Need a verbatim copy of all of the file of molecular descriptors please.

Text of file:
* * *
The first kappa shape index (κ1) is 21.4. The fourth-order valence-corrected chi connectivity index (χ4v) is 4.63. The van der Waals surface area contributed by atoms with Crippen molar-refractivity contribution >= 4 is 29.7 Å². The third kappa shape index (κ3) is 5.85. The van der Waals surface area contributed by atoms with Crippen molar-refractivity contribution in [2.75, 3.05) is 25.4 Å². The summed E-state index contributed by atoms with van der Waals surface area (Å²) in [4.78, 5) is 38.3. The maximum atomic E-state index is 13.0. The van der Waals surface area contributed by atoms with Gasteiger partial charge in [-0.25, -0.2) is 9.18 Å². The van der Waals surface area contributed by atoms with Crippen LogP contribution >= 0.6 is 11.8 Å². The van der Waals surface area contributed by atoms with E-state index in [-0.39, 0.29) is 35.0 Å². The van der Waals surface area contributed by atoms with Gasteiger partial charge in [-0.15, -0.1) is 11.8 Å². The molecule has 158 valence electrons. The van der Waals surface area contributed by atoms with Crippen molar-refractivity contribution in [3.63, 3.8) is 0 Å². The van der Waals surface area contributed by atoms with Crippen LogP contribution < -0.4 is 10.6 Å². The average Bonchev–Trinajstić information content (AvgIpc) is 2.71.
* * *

The first kappa shape index (κ1) is 21.4. The fourth-order valence-corrected chi connectivity index (χ4v) is 4.63. The van der Waals surface area contributed by atoms with Crippen molar-refractivity contribution >= 4 is 29.7 Å². The third kappa shape index (κ3) is 5.85. The van der Waals surface area contributed by atoms with Crippen molar-refractivity contribution in [2.75, 3.05) is 25.4 Å². The summed E-state index contributed by atoms with van der Waals surface area (Å²) in [4.78, 5) is 38.3. The maximum atomic E-state index is 13.0. The van der Waals surface area contributed by atoms with Gasteiger partial charge in [-0.25, -0.2) is 9.18 Å². The van der Waals surface area contributed by atoms with Crippen LogP contribution >= 0.6 is 11.8 Å². The van der Waals surface area contributed by atoms with E-state index in [-0.39, 0.29) is 35.0 Å². The van der Waals surface area contributed by atoms with Gasteiger partial charge in [-0.15, -0.1) is 11.8 Å². The molecule has 158 valence electrons. The van der Waals surface area contributed by atoms with Crippen molar-refractivity contribution in [3.63, 3.8) is 0 Å². The van der Waals surface area contributed by atoms with Crippen LogP contribution < -0.4 is 10.6 Å². The average Bonchev–Trinajstić information content (AvgIpc) is 2.71.